In the present experiment, we found an effect of scenes on object recognition—that is, an object-scene consistency effect: participants recognized scene-consistent objects better than inconsistent ones (Biederman et al., 1982). We also found that object recognition was better in later than earlier blocks, an effect that could be due to scene priming (Xu et al., 2007). Both effects were reflected in accuracy and RTs. Object-location priming (Maljkovic and Nakayama, 1996) was not certain. Recognition was better with more location priming/contextual cueing (i.e., only a single location) than with less location priming (i.e., if locations varied). However, eccentricity differences might equally account for this effect. A significant influence of location priming on the consistency effect was not found. The non-existent influences of location priming on consistency effects might suggest that visual search was not responsible for the consistency effects in the present study. For example, consistency effects might depend on the semantic relation between object and background (Bar, 2004, 2009). In line with this interpretation, consistency effects can also be found where visual search is ruled out because the objects are presented in the line of sight (Davenport and Potter, 2004). According to this view, priming during visual search and object-scene consistency effects could well be complimentary but independent principles of constraining visual processing in scenes to the most salient areas (Castelhano and Henderson, 2007; Malcolm and Henderson, 2010).
However, there is a caveat to this argument. Within the images, participants had to search for as many potential objects as possible because the participants were not informed about the particular objects of their judgments in advance of the images. (The words denoting the potential objects were only presented after the images.) Although many typical characteristics of visual search, such as serial vs. parallel search strategies, are aggravated under multiple-target search conditions (Thornton and Gilden, 2001, 2007), it is not so clear whether an influence of more- or less-expected object locations would also be augmented during search for multiple potential objects. Yet, of further interest regarding potential contributions of visual search to object-scene consistency effects, despite the lacking interaction between scene repetitions and consistency, we found a different indication that position knowledge might be responsible for the consistency effect: we found that eccentricity significantly interacted with consistency. Specifically, consistency affected the recognition of highly eccentric objects but not that of moderately eccentric objects. This finding aligns relatively well with the assumption that position knowledge could at least partly account for the consistency effect (Torralba et al., 2006): because response times were faster with objects closer to fixation than with objects presented away from fixation, consistency effects of the eccentric objects could have reflected more scene-specific use of prior knowledge about likely object locations. Following this argument, consistency effects based on strategic usage of position knowledge can only be observed when object perception becomes more difficult and knowledge about possible locations becomes more valuable. Additionally, object perception that relies on high special frequencies might take longer if the object is presented in the periphery. For this reason, too, participants might have had more time for scene processing before object identification with objects presented further in the periphery than with objects closer to fixation.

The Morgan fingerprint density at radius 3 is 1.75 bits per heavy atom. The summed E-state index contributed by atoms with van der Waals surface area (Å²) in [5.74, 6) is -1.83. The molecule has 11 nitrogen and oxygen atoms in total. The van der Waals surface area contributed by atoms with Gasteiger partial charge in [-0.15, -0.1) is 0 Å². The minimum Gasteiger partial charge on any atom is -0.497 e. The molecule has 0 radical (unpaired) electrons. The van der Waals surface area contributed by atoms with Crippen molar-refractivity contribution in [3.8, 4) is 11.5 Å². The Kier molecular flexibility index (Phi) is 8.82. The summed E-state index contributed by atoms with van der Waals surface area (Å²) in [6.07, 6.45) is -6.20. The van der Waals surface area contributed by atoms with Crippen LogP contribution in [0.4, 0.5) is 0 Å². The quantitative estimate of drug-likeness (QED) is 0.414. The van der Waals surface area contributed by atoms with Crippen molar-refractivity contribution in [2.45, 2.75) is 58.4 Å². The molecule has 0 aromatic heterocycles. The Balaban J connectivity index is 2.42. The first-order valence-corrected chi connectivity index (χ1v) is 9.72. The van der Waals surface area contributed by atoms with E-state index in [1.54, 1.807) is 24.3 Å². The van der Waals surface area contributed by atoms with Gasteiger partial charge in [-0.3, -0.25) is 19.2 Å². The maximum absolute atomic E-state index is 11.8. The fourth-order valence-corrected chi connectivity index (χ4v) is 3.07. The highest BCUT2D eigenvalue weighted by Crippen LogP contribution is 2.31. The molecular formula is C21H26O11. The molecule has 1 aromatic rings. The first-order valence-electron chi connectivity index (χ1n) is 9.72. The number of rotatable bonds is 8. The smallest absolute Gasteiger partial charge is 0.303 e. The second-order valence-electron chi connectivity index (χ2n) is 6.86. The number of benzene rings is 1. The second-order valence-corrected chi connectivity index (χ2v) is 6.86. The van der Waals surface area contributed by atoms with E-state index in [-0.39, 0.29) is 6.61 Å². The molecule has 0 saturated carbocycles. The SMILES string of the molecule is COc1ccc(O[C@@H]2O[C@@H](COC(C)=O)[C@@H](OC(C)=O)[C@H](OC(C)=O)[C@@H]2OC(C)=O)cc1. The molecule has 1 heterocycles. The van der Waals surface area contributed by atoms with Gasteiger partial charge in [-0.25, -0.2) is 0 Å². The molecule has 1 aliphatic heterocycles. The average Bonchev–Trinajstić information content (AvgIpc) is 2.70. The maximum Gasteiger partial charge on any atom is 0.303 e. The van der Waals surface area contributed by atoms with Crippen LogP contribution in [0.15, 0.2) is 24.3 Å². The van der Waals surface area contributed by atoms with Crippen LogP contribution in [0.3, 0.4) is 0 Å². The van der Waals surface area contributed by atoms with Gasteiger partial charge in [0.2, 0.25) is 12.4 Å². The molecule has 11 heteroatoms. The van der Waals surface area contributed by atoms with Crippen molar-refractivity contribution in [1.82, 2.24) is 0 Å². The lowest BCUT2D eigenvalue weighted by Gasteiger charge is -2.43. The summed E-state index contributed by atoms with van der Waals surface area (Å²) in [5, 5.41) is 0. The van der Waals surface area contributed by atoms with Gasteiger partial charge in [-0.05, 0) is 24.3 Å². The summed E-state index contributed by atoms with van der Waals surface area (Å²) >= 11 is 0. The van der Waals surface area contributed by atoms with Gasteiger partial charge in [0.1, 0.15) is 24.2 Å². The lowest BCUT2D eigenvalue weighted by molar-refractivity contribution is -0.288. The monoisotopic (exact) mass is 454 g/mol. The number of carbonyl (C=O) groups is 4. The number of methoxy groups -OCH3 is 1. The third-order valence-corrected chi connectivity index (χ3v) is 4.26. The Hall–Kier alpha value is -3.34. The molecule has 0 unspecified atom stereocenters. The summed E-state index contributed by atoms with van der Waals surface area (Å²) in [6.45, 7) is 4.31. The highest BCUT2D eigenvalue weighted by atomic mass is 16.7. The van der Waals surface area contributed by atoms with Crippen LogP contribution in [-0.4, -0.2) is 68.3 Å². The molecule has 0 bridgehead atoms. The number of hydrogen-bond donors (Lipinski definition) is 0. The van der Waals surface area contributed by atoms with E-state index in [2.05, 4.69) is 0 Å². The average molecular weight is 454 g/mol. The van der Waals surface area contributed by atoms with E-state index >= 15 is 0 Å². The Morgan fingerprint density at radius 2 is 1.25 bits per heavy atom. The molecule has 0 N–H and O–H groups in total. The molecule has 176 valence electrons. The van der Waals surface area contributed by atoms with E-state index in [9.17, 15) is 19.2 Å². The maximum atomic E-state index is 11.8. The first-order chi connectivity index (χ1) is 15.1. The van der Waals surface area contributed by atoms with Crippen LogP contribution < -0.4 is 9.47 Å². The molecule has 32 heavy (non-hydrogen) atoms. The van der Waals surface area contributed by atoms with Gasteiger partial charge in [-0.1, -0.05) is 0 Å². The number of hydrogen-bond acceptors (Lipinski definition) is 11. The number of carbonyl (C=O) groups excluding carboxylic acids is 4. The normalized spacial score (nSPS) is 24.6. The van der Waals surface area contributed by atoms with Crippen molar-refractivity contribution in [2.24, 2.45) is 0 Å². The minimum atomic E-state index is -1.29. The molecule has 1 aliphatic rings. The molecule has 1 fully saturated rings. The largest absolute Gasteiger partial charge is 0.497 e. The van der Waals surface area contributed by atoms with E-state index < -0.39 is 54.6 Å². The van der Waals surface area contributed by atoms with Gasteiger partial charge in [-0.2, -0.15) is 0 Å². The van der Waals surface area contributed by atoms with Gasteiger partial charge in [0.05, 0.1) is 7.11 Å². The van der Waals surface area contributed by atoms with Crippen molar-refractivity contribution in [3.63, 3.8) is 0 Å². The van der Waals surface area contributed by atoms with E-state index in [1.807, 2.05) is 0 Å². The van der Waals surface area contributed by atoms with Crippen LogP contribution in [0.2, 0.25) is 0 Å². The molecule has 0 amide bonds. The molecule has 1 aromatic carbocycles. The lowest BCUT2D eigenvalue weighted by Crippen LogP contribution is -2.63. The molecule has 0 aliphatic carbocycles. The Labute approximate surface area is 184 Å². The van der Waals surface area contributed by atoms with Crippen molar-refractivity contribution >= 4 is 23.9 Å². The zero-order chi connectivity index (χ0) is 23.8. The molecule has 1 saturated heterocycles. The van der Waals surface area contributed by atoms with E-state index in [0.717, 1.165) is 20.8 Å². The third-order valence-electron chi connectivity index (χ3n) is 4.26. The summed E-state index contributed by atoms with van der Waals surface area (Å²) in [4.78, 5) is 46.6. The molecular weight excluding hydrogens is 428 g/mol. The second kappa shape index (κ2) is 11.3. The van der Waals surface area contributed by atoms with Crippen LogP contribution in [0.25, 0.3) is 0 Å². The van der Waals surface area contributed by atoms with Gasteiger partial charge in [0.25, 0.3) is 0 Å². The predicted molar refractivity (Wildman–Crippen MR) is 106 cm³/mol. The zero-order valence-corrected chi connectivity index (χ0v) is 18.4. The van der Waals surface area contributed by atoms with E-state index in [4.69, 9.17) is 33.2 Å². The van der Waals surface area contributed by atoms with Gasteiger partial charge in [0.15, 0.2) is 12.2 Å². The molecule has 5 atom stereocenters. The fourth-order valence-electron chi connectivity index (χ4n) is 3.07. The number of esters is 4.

Also, in line with a boosting effect of scene priming on the consistency effect, the consistency effect tended to be only present with objects at peripheral locations and during the later blocks of the trials, when the scenes had been repeated several times.